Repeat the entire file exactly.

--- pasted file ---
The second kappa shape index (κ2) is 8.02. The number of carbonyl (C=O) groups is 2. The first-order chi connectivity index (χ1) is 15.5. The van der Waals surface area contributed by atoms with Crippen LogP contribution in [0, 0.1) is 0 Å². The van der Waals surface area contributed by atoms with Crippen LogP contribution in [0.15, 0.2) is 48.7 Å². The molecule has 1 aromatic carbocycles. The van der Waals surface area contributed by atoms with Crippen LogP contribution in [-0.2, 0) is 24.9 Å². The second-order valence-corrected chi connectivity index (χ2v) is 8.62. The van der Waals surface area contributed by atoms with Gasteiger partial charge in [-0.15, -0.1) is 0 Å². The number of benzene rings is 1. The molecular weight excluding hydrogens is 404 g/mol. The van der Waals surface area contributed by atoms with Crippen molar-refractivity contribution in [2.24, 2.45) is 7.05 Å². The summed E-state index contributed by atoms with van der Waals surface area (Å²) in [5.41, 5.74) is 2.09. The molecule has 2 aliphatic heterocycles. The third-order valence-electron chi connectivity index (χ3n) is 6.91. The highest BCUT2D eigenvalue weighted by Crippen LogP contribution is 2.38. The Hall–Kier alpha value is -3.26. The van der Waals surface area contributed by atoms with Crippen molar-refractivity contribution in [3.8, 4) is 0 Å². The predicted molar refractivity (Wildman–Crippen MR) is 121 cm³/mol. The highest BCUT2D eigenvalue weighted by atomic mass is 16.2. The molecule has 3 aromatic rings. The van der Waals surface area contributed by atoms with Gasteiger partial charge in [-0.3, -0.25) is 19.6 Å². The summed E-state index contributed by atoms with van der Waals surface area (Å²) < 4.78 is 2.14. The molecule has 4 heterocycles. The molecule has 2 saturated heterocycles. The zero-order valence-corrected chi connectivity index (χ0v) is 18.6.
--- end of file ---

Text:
The second kappa shape index (κ2) is 8.02. The number of carbonyl (C=O) groups is 2. The first-order chi connectivity index (χ1) is 15.5. The van der Waals surface area contributed by atoms with Crippen LogP contribution in [0, 0.1) is 0 Å². The van der Waals surface area contributed by atoms with Crippen LogP contribution in [0.15, 0.2) is 48.7 Å². The molecule has 1 aromatic carbocycles. The van der Waals surface area contributed by atoms with Crippen LogP contribution in [-0.2, 0) is 24.9 Å². The second-order valence-corrected chi connectivity index (χ2v) is 8.62. The van der Waals surface area contributed by atoms with Gasteiger partial charge in [-0.15, -0.1) is 0 Å². The number of benzene rings is 1. The molecular weight excluding hydrogens is 404 g/mol. The van der Waals surface area contributed by atoms with Crippen molar-refractivity contribution in [2.24, 2.45) is 7.05 Å². The summed E-state index contributed by atoms with van der Waals surface area (Å²) in [5.41, 5.74) is 2.09. The molecule has 2 aliphatic heterocycles. The third-order valence-electron chi connectivity index (χ3n) is 6.91. The highest BCUT2D eigenvalue weighted by Crippen LogP contribution is 2.38. The Hall–Kier alpha value is -3.26. The van der Waals surface area contributed by atoms with Crippen molar-refractivity contribution in [3.8, 4) is 0 Å². The predicted molar refractivity (Wildman–Crippen MR) is 121 cm³/mol. The highest BCUT2D eigenvalue weighted by atomic mass is 16.2. The molecule has 3 aromatic rings. The van der Waals surface area contributed by atoms with Gasteiger partial charge in [-0.3, -0.25) is 19.6 Å². The summed E-state index contributed by atoms with van der Waals surface area (Å²) < 4.78 is 2.14. The molecule has 4 heterocycles. The molecule has 2 saturated heterocycles. The zero-order valence-corrected chi connectivity index (χ0v) is 18.6.